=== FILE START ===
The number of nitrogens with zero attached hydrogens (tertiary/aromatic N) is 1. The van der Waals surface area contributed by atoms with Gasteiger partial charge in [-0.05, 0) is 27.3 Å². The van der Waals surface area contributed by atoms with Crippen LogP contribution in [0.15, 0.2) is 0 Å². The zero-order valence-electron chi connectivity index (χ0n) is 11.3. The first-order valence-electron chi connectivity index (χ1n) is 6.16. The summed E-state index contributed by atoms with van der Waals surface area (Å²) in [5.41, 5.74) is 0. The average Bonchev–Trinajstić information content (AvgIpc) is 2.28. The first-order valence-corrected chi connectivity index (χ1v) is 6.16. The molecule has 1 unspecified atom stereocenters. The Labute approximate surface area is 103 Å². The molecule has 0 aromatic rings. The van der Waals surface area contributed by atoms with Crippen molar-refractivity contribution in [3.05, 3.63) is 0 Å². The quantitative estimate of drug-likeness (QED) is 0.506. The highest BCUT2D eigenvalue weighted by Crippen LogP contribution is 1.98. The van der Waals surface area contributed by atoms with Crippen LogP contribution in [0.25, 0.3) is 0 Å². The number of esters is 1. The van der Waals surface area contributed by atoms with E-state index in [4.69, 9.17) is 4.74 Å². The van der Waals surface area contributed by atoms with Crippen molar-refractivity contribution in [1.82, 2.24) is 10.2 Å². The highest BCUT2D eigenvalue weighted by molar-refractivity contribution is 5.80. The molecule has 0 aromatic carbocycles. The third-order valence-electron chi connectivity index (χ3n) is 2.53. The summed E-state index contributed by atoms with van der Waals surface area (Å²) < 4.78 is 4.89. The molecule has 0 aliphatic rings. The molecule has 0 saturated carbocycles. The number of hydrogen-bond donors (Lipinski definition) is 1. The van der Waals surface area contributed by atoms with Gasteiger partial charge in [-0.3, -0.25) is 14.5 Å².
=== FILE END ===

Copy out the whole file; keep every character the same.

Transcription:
The number of nitrogens with zero attached hydrogens (tertiary/aromatic N) is 1. The van der Waals surface area contributed by atoms with Gasteiger partial charge in [-0.05, 0) is 27.3 Å². The van der Waals surface area contributed by atoms with Crippen LogP contribution in [0.15, 0.2) is 0 Å². The zero-order valence-electron chi connectivity index (χ0n) is 11.3. The first-order valence-electron chi connectivity index (χ1n) is 6.16. The summed E-state index contributed by atoms with van der Waals surface area (Å²) in [5.41, 5.74) is 0. The average Bonchev–Trinajstić information content (AvgIpc) is 2.28. The first-order valence-corrected chi connectivity index (χ1v) is 6.16. The molecule has 1 unspecified atom stereocenters. The Labute approximate surface area is 103 Å². The molecule has 0 aromatic rings. The van der Waals surface area contributed by atoms with Crippen molar-refractivity contribution in [3.05, 3.63) is 0 Å². The quantitative estimate of drug-likeness (QED) is 0.506. The highest BCUT2D eigenvalue weighted by Crippen LogP contribution is 1.98. The van der Waals surface area contributed by atoms with Crippen LogP contribution in [0.25, 0.3) is 0 Å². The number of esters is 1. The van der Waals surface area contributed by atoms with E-state index in [4.69, 9.17) is 4.74 Å². The van der Waals surface area contributed by atoms with Crippen molar-refractivity contribution in [1.82, 2.24) is 10.2 Å². The highest BCUT2D eigenvalue weighted by molar-refractivity contribution is 5.80. The molecule has 0 aromatic carbocycles. The third-order valence-electron chi connectivity index (χ3n) is 2.53. The summed E-state index contributed by atoms with van der Waals surface area (Å²) < 4.78 is 4.89. The molecule has 0 aliphatic rings. The molecule has 0 saturated carbocycles. The number of hydrogen-bond donors (Lipinski definition) is 1. The van der Waals surface area contributed by atoms with Gasteiger partial charge in [-0.3, -0.25) is 14.5 Å².